The UK Building Services Research and Information Association (BSRIA) measured the airtightness of the original house at 12.21 air changes per hour (ACH) at 50Pa, equivalent to an air permeability of 12.43 m³/(hr.m²). For the PHPP modelling we used an aspirational airtightness target of 1.0 ACH. A number of blower door tests took place during the build with the first one achieving 0.47 ACH before plastering. After completing the plastering and remedial work on window seals, BSRIA measured an airtightness of 0.31 ACH, equivalent to an air permeability of 0.25m³/(hr.m²) for both a positive and negative pressure of 50 Pa.
The retrofit house is being subjected to a building performance evaluation to compare the predicted building performance with the measured performance. The Energy Saving Trust is monitoring energy use, indoor climate and a host of other metrics for a two year post occupancy period. Performance of the structure is being monitored using various sensors including ones for moisture and temperature positioned within the building fabric. Heat flux sensors attached to various elements of the thermal envelope will enable analysis of predicted u-values and in situ u-values.
A Maico WR 300 mechanical ventilation with heat recovery (MVHR) unit installed in the attic delivers supply air via steel ducting and Coanda type air valves. The system was designed to supply 30m³/hr of fresh air per person in normal mode which is based on the Pettenkoffer criteria for indoor CO2 levels of less than 1000 ppmv and also to keep total volatile organic compounds (TVOC’s) below 300 μg/m³ to ensure good indoor air quality. The designed ventilation rate of 120m³/hr provides an air exchange rate in excess of 0.5 ACH. This is recommended by BRE and supported by studies in Nordic countries as the minimum ventilation rate to remove water vapour from within a dwelling to avoid both damage to the occupants health and to the health of the building structure. A clothes drying cabinet is connected to the ventilation system and the inclusion of a duct heater renders a tumbler drier redundant. The hybrid ventilation system opens the four Velux roof windows to provide passive cross flow ventilation when a set point temperature is reached.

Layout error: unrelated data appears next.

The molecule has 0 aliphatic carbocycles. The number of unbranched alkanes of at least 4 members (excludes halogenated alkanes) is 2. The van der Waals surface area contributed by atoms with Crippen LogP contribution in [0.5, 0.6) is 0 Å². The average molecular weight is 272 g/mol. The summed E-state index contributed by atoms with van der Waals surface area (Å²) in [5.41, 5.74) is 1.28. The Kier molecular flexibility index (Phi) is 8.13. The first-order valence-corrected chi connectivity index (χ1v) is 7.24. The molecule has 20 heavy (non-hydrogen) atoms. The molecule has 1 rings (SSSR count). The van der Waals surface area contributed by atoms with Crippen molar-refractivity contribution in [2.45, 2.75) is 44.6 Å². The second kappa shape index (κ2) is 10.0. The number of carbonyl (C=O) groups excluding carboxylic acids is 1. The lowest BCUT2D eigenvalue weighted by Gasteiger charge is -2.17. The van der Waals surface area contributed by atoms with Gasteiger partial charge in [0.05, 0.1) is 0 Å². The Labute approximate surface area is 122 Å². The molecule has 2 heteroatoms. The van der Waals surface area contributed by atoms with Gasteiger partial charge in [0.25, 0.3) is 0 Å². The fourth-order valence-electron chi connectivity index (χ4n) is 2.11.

Work commenced on site in September 2010 with a systematic deconstruction to establish which parts of the building could be retained. All material removed from the house was measured to enable a life cycle assessment (LCA) to be conducted. Sima Pro ISO 14044 LCA software was used to compare the embodied energy of the retrofit house to an equivalent new build.
Day lighting was increased to meet the requirements of the Active House standard and to reduce artificial lighting. Four triple glazed Velux roof windows were installed and a Velux sun tunnel to illuminate the central stair well. The sun tunnel was modified to thermally isolate the reflective aluminium tube from the external flashing. A cassette filled with translucent UV stable Lumira aerogel insulation mounted inside the light tunnel provides an estimated u-value of 0.50 W/m²K. To maximise day lighting, walls and ceilings were coated with Dulux Lumi Tec paint which reflects more light than normal paints.